INSIGHT: Chemical companies need ‘fit for purpose’ disaster planning

19 March 2014 16:39  [Source: ICIS news]

By Nigel Davis

LONDON (ICIS)--Hurricanes, drought, earthquakes, floods - natural disasters are neither easily predicted nor easily overcome. The impact on human life may be devastating, the impact on infrastructure and business severe.

The chemical industry is exposed in many ways, extreme weather events and natural disasters potentially having both direct and indirect impacts on production, distribution and cash flow. A one-day outage at a steam cracker in the US, for instance, would translate into lost revenues of $3.5m using fourth quarter 2013 data, consultants Accenture estimated in a study published at the end of February.

“Regarding petrochemicals, ethylene crackers are typically situated in coastal areas, which happen to be among the most susceptible geographies to weather-related disasters, the study’s author Paul Bjacek and David Rossi said, said.

Having a clear response plan to natural disasters is essential for chemical manufacturers. Increasingly, they are challenged to have a workable response to weather-related incidents. Some may be exposed on the coast but all need to be aware of the potential impact on production and customer service that a major disruption to infrastructure and data support services might bring.

The Accenture note comes after a period of disruptive winter weather in the US caused by the so called ‘polar vortex’ sweeping cold winds south across North America. That weather pattern has been linked to unusually strong convection currents generated above the Indonesia/Australia region. The same current led to incessant rain in the UK and parts of northwest Europe and damaging floods.

Such extreme weather events are expected to occur with great frequency as the oceans and atmosphere warm. No matter where you stand on the issue of global warming, a great body of scientific evidence shows that carbon dioxide levels in the atmosphere are rising along with global temperatures.

A link between climate change and extreme weather continues to be widely debated but such events are occurring more frequently. The National Academy of Sciences (NAS) and the UK’s Royal Society jointly published a booklet on climate change evidence at the end of February.

“Based on what we do know about climate science, we would expect such extreme events to become more frequent on a global scale,” the Royal Society’s president Sir Paul Nurse said in an article in the UK’s Daily Telegraph newspaper on 17 March. “It’s a bit like smoking and lung cancer – we know that smoking increases the risk, but we cannot generally say that a particular person got their cancer through smoking.”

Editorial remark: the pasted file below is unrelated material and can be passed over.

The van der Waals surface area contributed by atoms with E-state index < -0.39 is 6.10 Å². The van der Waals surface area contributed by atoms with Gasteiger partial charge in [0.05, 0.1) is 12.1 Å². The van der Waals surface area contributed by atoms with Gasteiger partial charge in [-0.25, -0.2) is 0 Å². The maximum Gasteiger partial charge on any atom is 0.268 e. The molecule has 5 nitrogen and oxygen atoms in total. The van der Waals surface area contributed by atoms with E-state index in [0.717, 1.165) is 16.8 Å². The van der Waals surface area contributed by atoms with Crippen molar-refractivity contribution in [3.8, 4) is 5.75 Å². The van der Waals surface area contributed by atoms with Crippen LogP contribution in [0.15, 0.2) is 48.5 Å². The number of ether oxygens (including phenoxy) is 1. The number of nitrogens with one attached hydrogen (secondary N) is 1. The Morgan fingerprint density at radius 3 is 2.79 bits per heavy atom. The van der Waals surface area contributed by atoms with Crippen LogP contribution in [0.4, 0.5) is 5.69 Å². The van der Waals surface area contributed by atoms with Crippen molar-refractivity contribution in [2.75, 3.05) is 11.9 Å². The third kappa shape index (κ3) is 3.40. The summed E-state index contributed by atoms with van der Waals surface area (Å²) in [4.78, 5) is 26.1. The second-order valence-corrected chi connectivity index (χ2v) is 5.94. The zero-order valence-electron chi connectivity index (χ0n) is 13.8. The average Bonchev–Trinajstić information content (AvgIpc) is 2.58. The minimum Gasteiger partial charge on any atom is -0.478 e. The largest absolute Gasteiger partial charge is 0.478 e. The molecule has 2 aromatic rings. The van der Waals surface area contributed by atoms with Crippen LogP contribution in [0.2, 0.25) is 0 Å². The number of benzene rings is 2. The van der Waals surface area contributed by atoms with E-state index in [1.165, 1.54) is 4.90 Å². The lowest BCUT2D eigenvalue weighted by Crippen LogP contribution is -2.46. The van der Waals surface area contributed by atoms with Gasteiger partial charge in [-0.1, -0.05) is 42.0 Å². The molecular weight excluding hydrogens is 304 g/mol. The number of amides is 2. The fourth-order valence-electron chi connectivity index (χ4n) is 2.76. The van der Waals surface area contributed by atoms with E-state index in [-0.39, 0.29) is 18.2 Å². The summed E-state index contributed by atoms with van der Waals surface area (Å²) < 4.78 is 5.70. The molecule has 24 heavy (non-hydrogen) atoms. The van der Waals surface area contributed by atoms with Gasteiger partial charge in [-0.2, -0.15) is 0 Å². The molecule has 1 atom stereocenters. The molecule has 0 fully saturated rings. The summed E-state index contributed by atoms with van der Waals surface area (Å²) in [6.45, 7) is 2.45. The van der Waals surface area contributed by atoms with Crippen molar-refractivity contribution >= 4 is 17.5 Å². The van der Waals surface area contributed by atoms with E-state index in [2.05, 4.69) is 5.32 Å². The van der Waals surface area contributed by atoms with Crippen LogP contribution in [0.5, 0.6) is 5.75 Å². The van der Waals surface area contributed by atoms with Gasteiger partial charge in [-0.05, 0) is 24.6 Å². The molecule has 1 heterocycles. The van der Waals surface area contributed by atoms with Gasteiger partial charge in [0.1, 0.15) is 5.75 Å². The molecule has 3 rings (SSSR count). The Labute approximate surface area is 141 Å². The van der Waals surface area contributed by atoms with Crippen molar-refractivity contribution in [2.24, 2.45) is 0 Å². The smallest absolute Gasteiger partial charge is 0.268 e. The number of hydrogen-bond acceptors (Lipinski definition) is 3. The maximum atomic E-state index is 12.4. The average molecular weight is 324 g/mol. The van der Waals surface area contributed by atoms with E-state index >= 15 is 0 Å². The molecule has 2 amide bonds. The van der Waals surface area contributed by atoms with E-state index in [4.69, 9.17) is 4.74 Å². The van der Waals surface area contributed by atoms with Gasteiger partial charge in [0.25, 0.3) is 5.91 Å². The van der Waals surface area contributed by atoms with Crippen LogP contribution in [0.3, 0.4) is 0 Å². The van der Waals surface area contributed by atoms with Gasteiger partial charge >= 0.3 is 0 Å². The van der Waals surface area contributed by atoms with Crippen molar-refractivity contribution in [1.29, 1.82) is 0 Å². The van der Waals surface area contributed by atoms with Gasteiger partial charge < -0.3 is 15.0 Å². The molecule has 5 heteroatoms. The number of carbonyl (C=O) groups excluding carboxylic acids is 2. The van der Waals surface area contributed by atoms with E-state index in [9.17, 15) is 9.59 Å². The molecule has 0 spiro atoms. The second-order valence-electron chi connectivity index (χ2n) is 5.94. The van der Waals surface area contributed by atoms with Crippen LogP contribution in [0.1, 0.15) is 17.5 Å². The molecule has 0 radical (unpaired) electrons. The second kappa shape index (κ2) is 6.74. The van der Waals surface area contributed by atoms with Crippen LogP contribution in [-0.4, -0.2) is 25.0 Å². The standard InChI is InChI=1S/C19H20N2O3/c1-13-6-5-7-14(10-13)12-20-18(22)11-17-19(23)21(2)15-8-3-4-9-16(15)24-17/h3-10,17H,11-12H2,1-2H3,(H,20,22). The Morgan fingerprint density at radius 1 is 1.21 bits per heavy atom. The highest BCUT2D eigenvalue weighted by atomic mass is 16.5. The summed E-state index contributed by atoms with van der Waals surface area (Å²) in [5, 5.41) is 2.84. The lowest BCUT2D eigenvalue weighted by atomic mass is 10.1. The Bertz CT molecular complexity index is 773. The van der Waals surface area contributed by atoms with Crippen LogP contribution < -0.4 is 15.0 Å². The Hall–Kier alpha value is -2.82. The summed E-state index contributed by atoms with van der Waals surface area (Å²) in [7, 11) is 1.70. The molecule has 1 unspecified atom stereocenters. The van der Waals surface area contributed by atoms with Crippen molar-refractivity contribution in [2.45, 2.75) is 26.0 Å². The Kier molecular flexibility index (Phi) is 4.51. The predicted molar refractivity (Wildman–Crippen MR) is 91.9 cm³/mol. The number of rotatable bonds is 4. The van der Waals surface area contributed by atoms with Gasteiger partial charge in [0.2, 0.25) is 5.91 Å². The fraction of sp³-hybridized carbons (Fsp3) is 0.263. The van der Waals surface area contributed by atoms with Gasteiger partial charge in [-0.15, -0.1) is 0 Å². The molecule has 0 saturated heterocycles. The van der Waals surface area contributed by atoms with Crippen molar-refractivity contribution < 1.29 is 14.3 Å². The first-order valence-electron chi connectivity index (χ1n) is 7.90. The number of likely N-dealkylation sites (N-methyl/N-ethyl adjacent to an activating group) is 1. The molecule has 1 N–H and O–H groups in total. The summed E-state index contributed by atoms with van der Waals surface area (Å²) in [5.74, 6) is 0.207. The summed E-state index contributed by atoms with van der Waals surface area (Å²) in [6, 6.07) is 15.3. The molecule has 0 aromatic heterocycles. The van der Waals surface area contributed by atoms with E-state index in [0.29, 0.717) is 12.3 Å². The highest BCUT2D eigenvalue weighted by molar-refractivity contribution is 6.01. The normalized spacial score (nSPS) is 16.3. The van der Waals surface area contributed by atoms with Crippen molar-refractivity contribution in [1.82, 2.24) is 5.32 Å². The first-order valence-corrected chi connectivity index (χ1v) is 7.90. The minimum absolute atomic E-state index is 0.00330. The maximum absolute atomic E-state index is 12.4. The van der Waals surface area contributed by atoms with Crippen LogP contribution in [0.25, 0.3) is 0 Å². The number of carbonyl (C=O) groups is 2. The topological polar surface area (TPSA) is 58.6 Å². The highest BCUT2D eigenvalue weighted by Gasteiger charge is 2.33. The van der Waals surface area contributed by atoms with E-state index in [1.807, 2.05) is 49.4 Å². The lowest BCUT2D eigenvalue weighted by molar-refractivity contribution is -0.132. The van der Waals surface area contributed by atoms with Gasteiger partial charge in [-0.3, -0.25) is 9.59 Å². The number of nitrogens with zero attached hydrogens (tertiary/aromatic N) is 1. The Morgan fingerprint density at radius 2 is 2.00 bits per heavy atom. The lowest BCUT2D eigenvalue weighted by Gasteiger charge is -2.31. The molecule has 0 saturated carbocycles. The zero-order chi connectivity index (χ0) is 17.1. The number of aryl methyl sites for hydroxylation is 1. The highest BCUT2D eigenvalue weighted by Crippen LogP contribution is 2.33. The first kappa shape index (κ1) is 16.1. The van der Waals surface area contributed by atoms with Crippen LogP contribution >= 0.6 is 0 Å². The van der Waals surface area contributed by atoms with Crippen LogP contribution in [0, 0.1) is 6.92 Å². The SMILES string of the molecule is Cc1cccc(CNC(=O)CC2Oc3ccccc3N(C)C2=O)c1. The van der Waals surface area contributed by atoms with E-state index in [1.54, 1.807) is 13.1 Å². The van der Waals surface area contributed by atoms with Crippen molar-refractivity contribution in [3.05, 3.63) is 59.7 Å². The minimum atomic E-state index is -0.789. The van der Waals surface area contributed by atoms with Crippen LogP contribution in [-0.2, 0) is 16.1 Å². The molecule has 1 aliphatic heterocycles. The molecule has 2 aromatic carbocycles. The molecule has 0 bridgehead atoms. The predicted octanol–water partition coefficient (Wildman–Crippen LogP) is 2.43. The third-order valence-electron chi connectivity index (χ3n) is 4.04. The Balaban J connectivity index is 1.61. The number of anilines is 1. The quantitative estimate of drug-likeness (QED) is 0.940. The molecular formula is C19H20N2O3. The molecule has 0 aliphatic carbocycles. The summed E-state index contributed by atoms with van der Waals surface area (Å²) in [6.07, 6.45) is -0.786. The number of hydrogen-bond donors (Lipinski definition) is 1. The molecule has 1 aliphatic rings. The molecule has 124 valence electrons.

Being prepared for more frequent disruptions makes good business sense.

“Companies can no longer avoid or ignore the need for fit-for-purpose disaster planning and business continuity measures,” the Accenture authors said.

Their research has shown that the hurricanes Katrina and Rita in August and September 2005 affected between 20% and 30% of US aromatics capacity. The shipment of organic chemicals from producers in the US fell by 20%. Some 5% of US refinery capacity was shut down.

Hurricane Sandy force chemicals shutdowns in the US in 2012. The drought in the US in 2012 was the worst in 60 years. It hit corn production – yield and quality – and crops grown for ethanol production as well as the fertilizer and pesticide markets.

The devastating Tokohu earthquake and tsunami in March 2011 severely restricted Japan’s chemical industry. About 30% of the country’s petrochemicals production was closed.

Understanding the potential magnitude of possibly extreme events can help companies prepare robust disaster recovery plans. These would need to deal with conditions at the time of the disaster or extreme weather as well as those that might persist.

The potential for improving logistics around the plant, pipeline, road and rail, as well as developing possible swap arrangements with other producers regionally might militate against the impact of certain disasters, Accenture said.

North American producers might take the opportunity provided by cheap gas liquids feedstock costs and lower energy prices to fortify assets or create more flexible supply chains. Producers should employ cloud computing solutions to manage their global portfolios but centralised business operations that might be especially exposed, it added

By 2013, the number of natural disasters, mostly driven by severe weather, was 2.25 times greater than in 1980, the Accenture research showed.

Global ethylene complex heat map

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By: Nigel Davis
+44 20 8652 3214



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